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Explainer - How hard-hitting are U.S. Congress subpoenas, contempt citations?

Explainer - How hard-hitting are U.S. Congress subpoenas, contempt citations?
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By Jan Wolfe

(Reuters) - U.S. Attorney General William Barr faces the prospect on Wednesday of a vote by a U.S. House committee to hold him in "contempt of Congress." What does that mean?

Congress has significant, if time-consuming, powers to demand witnesses and documents. One of these is the contempt citation.

Democrats in the House of Representatives are threatening to use it on multiple fronts, including against Barr for ignoring a subpoena issued by the House Judiciary Committee seeking an unredacted version of the Mueller report on Russian interference in the 2016 U.S. election and President Donald Trump.

Trump and his administration are stonewalling several inquiries being led by House Democrats into his administration, his family and his business interests. Here is how the congressional subpoena, contempt and enforcement process works.

What is a subpoena?

A subpoena is a legally enforceable demand for documents, data, or witness testimony. Subpoenas are typically used by litigants in court cases.

The Supreme Court has recognised Congress's power to issue subpoenas, saying in order to write laws it also needs to be able to investigate.

Congress' power to issue subpoenas, while broad, is not unlimited. The high court has said Congress is not a law enforcement agency, and cannot investigate someone purely to expose wrongdoing or damaging information about them for political gain. A subpoena must potentially further some "legitimate legislative purpose," the court has said.

What can Congress do to a government official who ignores a subpoena?

If lawmakers want to punish someone who ignores a congressional subpoena they typically first hold the offender "in contempt of Congress," legal experts said.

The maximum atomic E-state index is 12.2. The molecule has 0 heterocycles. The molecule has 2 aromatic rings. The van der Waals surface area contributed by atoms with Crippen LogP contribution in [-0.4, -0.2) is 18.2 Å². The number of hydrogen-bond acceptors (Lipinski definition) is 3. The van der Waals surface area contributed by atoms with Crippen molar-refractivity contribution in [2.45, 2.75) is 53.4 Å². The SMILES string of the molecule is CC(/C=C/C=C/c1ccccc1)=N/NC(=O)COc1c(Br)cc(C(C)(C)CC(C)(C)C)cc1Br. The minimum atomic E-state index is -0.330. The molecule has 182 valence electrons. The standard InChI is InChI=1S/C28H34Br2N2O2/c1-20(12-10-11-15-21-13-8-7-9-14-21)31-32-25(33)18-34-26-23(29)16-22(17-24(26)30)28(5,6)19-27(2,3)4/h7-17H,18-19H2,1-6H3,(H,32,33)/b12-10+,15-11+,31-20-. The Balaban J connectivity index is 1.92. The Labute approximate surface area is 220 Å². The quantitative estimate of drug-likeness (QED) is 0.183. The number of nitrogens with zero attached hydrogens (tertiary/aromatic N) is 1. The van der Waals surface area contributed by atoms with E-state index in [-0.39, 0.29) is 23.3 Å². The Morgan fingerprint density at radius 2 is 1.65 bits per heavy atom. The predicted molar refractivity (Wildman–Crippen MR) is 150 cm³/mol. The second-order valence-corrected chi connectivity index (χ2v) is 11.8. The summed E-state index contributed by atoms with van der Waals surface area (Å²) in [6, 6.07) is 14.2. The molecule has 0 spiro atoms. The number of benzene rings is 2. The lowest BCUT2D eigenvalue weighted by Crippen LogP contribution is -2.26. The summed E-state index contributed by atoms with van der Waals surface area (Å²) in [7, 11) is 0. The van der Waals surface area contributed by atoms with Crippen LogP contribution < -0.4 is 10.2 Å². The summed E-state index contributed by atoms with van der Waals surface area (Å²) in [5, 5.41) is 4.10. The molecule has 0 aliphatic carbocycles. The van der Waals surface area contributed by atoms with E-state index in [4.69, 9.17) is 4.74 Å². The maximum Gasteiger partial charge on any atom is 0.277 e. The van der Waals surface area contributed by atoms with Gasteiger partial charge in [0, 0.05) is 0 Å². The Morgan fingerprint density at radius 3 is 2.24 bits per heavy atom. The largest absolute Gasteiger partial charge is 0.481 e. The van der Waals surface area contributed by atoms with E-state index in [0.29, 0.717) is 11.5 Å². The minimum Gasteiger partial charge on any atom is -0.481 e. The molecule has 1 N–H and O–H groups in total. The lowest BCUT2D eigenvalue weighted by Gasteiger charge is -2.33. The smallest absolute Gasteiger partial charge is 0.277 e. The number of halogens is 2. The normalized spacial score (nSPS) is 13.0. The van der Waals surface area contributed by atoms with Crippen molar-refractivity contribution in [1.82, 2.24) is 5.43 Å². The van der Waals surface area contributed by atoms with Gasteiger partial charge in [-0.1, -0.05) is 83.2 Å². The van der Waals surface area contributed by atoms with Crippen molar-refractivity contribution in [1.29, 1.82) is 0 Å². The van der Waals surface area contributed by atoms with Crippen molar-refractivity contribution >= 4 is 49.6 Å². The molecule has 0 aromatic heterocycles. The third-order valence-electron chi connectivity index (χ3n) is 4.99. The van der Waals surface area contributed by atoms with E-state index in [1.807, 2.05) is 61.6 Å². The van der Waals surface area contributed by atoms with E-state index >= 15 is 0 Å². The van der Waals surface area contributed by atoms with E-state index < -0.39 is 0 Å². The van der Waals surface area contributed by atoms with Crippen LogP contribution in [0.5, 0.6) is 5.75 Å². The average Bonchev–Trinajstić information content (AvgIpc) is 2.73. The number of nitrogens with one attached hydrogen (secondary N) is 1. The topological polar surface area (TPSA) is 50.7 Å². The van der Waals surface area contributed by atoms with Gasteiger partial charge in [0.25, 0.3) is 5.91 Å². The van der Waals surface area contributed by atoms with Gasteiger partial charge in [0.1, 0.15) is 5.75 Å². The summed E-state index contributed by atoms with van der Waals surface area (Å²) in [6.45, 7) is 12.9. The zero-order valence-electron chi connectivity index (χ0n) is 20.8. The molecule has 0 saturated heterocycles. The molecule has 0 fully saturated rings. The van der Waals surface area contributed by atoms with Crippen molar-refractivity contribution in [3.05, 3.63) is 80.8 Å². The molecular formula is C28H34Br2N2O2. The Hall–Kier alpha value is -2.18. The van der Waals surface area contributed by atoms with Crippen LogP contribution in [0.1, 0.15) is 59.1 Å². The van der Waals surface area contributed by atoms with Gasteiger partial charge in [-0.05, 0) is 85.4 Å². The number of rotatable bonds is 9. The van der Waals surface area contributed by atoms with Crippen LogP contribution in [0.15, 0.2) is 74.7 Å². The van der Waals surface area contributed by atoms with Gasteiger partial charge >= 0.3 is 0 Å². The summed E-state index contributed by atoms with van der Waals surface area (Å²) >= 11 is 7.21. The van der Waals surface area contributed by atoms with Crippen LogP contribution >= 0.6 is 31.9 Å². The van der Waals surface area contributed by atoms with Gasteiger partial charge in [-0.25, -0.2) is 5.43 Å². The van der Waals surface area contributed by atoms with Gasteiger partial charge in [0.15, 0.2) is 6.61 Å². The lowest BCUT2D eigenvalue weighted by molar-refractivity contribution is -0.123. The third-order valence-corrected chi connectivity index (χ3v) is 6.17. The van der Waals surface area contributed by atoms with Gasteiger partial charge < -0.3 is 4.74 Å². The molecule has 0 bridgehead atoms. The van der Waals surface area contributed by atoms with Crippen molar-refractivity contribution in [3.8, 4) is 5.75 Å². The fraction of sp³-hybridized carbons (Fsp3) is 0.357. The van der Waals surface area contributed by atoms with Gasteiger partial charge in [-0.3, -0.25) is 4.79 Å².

The contempt process can start in either the House or the Senate. Unlike with legislation, it only takes one of the chambers to make and enforce a contempt citation.

Typically, the members of the congressional committee that issued the subpoena will vote on whether to move forward with a contempt finding. If a majority supports the resolution, then another vote will be held by the entire chamber.

The Democrats have majority control of the House; Trump's Republican Party holds the Senate.

Only a majority of the 435-member House needs to support a contempt finding for one to be reached. After a contempt vote, Congress has powers to enforce a subpoena.

How is a contempt finding enforced?

The Supreme Court said in 1821 that Congress has "inherent authority" to arrest and detain recalcitrant witnesses.

In 1927, the high court said the Senate acted lawfully in sending its deputy sergeant-at-arms to Ohio to arrest and detain the brother of the then-attorney general, who had refused to testify about a bribery scheme known as the Teapot Dome scandal.

It has been almost a century since Congress exercised this arrest-and-detain authority, and the practice is unlikely to make a comeback, legal experts said.

Alternatively, Congress can ask the U.S. attorney for the District of Columbia, a federal prosecutor, to bring criminal charges against a witness who refuses to appear. There is a criminal law that specifically prohibits flouting a congressional subpoena.

But this option is also unlikely to be pursued, at least when it comes to subpoenas against executive branch officials, given that federal prosecutors are part of the branch's Justice Department.

"It would be odd, structurally, because it would mean the Trump administration would be acting to enforce subpoenas against the Trump administration," said Lisa Kern Griffin, a former federal prosecutor and a law professor at Duke University.

For this reason, in modern times Congress has opted for a third and final approach to enforcing a contempt finding: getting its lawyers to bring a civil lawsuit asking a judge to rule that compliance is required.

Failure to comply with such an order can trigger a "contempt of court" finding, enforced through daily fines and even imprisonment, Griffin said.

(Reporting by Jan Wolfe; editing by Kevin Drawbuagh, Sonya Hepinstall and Jonathan Oatis)

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